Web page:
He recently revealed that the government should focus on alternatives to the proposed regulation of new media.
According to him, Nigeria must avoid restrictions and regulation in the social media sector, as it will inadvertently affect other areas.
He added that regulating it could also hinder the growth of Nigerian social media start-ups and businesses that leverage social media to improve their communications and operations and derail the envisaged digital economy.
His words, “Those who have sought to regulate social media did not start with the #EndSARS phenomena. We must appreciate that cyberspace has matured to the point where some level of regulation is desirable especially norms to avoid undue weaponization and international misunderstandings.
“The large technology companies in the social media space like Facebook and Google are arguably too powerful and stifle new potential competitors. Also, these large firms have become de facto global censors because the institutions in government that censor public speech do not have the capacity and in some cases the know-how to do so. Religious censorship based on moral suasion is stretched beyond its limits.
“The censorship parameters of these large, often Southern California based, technology firms often do not align with our indigenous values, cultures, perspectives, and parameters. The question that remains unanswered is if the political class seeks to impose social media regulations in the best interest of the society and its people or to protect the status quo and entrench malfeasance of the political establishment and associated elite. Besides, can Nigeria afford to implement robust and extensive Social Media regulation?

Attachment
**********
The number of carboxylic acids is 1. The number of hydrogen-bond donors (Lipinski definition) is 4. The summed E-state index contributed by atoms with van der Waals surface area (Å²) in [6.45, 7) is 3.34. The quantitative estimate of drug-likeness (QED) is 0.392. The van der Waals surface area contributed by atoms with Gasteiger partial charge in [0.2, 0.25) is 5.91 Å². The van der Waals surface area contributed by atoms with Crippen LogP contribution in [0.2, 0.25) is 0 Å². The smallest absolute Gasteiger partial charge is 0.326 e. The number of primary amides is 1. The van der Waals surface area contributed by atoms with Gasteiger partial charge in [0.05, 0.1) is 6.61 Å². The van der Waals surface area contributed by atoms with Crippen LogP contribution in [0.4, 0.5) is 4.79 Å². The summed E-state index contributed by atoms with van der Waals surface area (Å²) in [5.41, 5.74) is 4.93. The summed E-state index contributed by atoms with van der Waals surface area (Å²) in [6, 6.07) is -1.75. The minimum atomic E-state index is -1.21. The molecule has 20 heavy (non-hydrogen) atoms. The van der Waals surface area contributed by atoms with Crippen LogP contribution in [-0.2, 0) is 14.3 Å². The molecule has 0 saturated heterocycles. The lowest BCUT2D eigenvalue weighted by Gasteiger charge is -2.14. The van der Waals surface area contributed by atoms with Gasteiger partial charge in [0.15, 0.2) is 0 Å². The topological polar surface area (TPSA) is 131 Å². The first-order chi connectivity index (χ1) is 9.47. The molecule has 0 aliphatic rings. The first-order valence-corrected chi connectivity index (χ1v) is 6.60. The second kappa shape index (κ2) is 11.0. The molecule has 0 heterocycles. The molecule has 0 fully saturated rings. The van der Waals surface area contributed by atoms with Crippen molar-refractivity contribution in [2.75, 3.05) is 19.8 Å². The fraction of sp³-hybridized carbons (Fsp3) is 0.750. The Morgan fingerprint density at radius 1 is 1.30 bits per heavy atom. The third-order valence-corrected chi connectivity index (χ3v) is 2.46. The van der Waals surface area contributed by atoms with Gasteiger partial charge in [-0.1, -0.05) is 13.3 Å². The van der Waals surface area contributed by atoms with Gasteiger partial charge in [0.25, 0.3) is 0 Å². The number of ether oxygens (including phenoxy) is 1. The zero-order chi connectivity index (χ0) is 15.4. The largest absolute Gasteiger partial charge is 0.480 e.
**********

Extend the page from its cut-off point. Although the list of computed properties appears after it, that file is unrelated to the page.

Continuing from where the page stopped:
“The Great Firewalls and restrictions of China, Russia and Iran are extremely expensive to set up and very expensive to maintain. Interestingly there are free tools that empower those who desire to bypass such measures to do so. History is replete with examples of “walls” like the Maginot Line which when built were believed to be impenetrable yet when the time came for action they were easily bypassed.
“Nothing is “free.” Restrictions and over regulation in one area often inadvertently affect other areas. What will be the impact of too much or inappropriate regulation on our budding digital economy? Could it stunt the growth of Nigerian social media start-ups, those businesses that leverage social media to improve their communications and operations and derail the envisaged digital economy?
“Any heavy-handed legislation will have unwarranted repercussions and thus Nigerian politicians should seek a more moderated approach that has sanctions for extreme situations but ensures that human freedoms are respected. Cyberspace and social media evolve very rapidly and legislation by nature cannot keep up. As Barry Raveendran Greene famously said, “Cyber-criminals operate at the speed of light while law enforcement moves at the speed of law.” The political class should endeavour to empower a regulator to take actions as needed and adjust as the technology adjusts rather than impose onerous and often inflexible legislation.”
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